Beyond Batik

Textile Industry

When speaking of Indonesian textile, one speaks of batik, the country’s world famous and traditional way of processing fabrics with a technique of wax-resistant dyeing, creating a broad range of […]

When speaking of Indonesian textile, one speaks of batik, the country’s world famous and traditional way of processing fabrics with a technique of wax-resistant dyeing, creating a broad range of colors of patterns. It started in Java, after which many regions developed their own recognizable styles. Batik was recognized by UNESCO as a World Cultural Heritage in 2009. However, it is not the only textile manufacturing in Indonesia and, in terms of exports, is rather insignificant.

In 2016, the total export value of textiles coming from Indonesia exceeded USD12 billion, making the country a global top 10 producer of fabrics and clothes. The current administration is ambitious about driving this industry and sees potential to reach a total export value of USD75 billion by 2030.
In an interview with TBY, the Chairman of the Indonesian Textile Association Ade Sudrajat laid out the primary challenges that the industry faces, and how the organization and the Ministry of Industry and Commerce are striving to overcome these.
“The main problem is our market access to the EU and the US. This is why Indonesia is working to sign an FTA with the EU. We have been negotiating for three years and hope the negotiations will be completed soon,“ explained Sudrajat. Currently, Indonesian exporters pay a tax of 13-20%, as opposed to, for example Vietnam, which after finalization of its FTA with the EU pays 0%. Indonesian textile still has good quality recognition in Europe; meaning, there is just the regulatory fix needed to boost trade. Trade estimates after signing of the FTA are up to 9% YoY growth of exports.
In 2010, when there was a global peak of countries updating FTAs, Indonesia signed an FTA with China, which was in retrospect not beneficial for the Indonesian textile industry. China is the world’s leading producer, and with its economies of scale, it was able to take a considerable market share also in Indonesia. Thus, the FTA has not led to an increase of Indonesia’s exports to China. The FTA with Japan, also negotiated in 2010, worked out better, and Indonesia exports to Japan have increased 30% YoY—doubling exports after just four years.
Total exports fluctuated heavily, with the highest figure in 2011 at USD13.2 billion, falling gradually to USD12.2 billion in 2016, losing nearly USD1 billion of business in these six years. Expectations for 2017 are set at an increase of 4%. The production base in central Java is already completed, and the government has started programs for vocational training to boost productivity levels in the sector.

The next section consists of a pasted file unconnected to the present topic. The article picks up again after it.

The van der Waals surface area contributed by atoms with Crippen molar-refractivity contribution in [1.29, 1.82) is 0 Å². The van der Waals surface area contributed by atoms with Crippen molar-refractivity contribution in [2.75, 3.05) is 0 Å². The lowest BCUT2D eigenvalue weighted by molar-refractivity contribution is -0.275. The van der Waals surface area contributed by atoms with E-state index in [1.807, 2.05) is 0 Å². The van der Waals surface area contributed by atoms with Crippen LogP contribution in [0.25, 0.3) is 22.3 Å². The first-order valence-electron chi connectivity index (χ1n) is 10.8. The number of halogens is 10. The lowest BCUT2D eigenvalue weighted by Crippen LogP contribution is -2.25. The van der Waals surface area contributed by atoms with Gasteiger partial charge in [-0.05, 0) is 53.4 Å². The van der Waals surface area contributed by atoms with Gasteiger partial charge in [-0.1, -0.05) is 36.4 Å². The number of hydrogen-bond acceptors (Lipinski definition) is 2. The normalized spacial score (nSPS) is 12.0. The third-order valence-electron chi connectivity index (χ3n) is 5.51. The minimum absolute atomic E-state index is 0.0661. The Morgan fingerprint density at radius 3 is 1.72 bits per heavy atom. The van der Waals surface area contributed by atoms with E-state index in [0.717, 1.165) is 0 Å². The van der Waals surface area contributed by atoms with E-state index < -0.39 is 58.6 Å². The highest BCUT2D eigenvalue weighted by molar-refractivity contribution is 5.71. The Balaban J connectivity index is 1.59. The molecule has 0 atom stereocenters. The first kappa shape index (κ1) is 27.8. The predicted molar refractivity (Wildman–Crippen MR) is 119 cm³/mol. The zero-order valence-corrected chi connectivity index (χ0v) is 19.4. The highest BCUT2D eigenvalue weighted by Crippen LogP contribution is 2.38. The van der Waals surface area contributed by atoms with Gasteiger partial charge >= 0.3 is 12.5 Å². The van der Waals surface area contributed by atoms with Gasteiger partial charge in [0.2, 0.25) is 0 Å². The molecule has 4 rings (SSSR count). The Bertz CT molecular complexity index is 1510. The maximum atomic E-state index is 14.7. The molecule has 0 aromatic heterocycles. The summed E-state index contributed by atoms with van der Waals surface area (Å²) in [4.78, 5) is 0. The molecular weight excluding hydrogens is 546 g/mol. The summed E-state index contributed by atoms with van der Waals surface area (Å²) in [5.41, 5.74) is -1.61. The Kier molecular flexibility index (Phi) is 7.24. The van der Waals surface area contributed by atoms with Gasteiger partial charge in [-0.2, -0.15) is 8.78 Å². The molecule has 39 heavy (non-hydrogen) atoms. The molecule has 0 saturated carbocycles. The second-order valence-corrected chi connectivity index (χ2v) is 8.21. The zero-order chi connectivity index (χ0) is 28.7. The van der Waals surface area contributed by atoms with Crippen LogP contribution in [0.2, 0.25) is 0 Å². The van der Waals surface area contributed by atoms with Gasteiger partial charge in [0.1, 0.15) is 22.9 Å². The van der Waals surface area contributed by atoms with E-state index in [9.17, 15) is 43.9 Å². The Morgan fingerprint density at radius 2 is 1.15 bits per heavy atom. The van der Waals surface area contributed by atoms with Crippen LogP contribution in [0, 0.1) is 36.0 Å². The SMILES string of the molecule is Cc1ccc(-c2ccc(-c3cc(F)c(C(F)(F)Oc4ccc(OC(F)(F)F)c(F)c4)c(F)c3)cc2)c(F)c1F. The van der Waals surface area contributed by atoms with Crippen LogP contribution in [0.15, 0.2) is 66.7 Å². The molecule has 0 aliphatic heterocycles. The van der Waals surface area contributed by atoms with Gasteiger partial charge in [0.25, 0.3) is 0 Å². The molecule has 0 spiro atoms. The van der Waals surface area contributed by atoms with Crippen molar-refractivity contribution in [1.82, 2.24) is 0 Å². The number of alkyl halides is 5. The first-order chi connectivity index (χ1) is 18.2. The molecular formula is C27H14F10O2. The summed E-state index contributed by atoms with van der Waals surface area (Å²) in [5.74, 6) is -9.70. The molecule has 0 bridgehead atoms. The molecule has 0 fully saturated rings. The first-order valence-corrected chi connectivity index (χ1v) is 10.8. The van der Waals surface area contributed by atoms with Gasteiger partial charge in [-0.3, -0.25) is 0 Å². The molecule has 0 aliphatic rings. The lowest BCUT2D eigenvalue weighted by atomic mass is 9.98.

Speaking on domestic challenges, Sudrajat commented on the issues of higher production costs in Indonesia compared to neighbors. First, the minimum wage rose around 60-80%, which had an effect on the maturing textile industries. The wage increases are now capped in accordance with the GDP growth and inflation figures. Also, electricity prices in Indonesia are comparatively higher than other textile-producing nations in the region. In addition, the government has adopted a VAT of 10%, including local purchases. In opposition, companies can offset VAT on imports, which implies a red carpet treatment for imports but not such favorable treatment for local industry.
That said, the sector has seen significant investment from both local players and foreign parties that set up their facilities in Indonesia, primarily in Central Java. This was exemplified by the establishment of a large-scale production facility, worth USD345 million, through investment from Hong Kong. To move up in the value chain, the sector is exploring new avenues of production, and there is potential to become a global leader in viscose fiber, since an Austrian firm invested USD560 million in the world’s largest viscose fiber plant to be located in West Java.
The cap on minimum wage growth and increased attraction to the industry could put Indonesia on the textile map for both large-scale export and artisan batik.

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